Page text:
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Opinion

Companies must move supply chains further from China

Virus shows Southeast Asian factories too dependent on imported production inputs

An employee wearing a face mask works on a car seat assembly line in Shanghai on February 24: the coronavirus is putting the model for integrated supply chains of production to the test.   © Reuters

More abrupt and unexpected than the U.S.-China trade war, the Wuhan coronavirus outbreak has become a wake-up call for international companies about the risks of excessive dependence on China.

It is already proving a far bigger shock than the 2003 severe acute respiratory syndrome, or SARS, outbreak. This is because China's economy is now more than eight times larger than it was then and its importance to the global economy has grown even faster.

The country has become a large and vital market for international companies ranging from Apple to Adidas. But with millions of Chinese people confined to their homes and most malls and stores shut, domestic demand has collapsed for the majority of goods and services.

Online retail is an exception but is generally dominated by domestic companies. China's auto market, important to foreign companies, has virtually ground to a halt.

Beyond the expansion of China's economy, it has also become much more sophisticated and integrated into global value chains since 2003. With factories across China now closed or operating well below full capacity and much of the country's domestic and international transport halted, the Covid-19 virus has had an unexpectedly large impact on many overseas manufacturers.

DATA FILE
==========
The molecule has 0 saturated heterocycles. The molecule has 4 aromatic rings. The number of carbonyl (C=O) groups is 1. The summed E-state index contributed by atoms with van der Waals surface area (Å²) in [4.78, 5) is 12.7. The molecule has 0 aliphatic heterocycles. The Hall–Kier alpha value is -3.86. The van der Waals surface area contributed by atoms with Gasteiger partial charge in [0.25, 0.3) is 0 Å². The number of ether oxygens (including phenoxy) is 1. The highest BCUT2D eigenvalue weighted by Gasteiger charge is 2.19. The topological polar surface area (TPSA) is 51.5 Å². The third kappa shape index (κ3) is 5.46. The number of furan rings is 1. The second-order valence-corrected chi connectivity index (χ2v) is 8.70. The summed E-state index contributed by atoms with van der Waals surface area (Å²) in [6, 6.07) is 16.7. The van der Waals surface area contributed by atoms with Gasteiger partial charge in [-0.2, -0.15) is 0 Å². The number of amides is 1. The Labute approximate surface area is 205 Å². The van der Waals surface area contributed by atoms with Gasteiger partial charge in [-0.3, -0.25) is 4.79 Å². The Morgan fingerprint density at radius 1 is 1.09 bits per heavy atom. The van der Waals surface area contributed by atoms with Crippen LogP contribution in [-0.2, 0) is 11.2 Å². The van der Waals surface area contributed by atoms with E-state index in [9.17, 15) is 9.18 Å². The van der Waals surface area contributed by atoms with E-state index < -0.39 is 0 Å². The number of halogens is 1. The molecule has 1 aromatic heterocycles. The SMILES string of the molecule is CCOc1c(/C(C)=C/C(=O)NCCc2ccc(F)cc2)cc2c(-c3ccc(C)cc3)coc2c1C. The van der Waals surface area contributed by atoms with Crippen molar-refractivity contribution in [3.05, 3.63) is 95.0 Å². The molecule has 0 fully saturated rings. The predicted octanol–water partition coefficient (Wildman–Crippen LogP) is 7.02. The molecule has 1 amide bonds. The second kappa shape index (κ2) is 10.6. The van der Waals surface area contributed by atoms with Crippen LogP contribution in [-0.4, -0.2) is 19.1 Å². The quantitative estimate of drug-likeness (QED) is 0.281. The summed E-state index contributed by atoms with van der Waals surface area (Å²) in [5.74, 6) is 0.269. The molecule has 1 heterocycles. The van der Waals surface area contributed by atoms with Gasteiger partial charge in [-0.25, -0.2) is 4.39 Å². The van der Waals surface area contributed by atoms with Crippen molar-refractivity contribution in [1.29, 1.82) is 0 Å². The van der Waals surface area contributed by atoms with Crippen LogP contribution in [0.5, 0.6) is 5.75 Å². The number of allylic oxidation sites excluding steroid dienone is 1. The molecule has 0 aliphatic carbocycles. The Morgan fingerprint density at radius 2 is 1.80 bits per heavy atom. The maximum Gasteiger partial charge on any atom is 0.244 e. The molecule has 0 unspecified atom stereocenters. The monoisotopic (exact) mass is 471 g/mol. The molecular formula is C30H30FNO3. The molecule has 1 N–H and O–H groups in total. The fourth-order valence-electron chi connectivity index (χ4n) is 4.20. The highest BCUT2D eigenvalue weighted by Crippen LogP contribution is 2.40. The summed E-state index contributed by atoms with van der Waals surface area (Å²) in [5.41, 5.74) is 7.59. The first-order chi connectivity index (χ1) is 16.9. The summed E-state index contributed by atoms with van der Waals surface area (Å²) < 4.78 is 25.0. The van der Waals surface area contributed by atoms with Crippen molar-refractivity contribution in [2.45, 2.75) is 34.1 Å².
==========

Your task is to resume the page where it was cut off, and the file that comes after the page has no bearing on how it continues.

Like a number of international carmakers, Nissan Motor and Toyota Motor have had to halt production at some factories in Japan because of the interruption in the supply of parts from China. Indian pharmaceutical companies have warned that their output is at risk from disrupted shipments of Chinese ingredients. Western manufacturers of industrial electronics complain they cannot get the Chinese circuit boards their machines require.

Operations at Nissan Motor Kyushu were halted on Feb. 14 due to a lack of parts from China. (Photo by Shinya Sawai)

Over the past two decades, China has moved up the value ladder to become the world's largest exporter of intermediate goods used to make final products. It has a one-third share of this global market, much higher than the country's share in most consumer sectors.

Such products now represent almost two-thirds of Chinese exports. The severity and uncertain duration of the Covid-19 shock have left overseas manufacturers with little ability to substitute inputs from other sources in the short run.

The fact that inbound transport links have also been disrupted is of less consequence: China has become less and less reliant over the years on foreign production inputs under Beijing's industrial policy of substituting imports with domestic production in strategic sectors.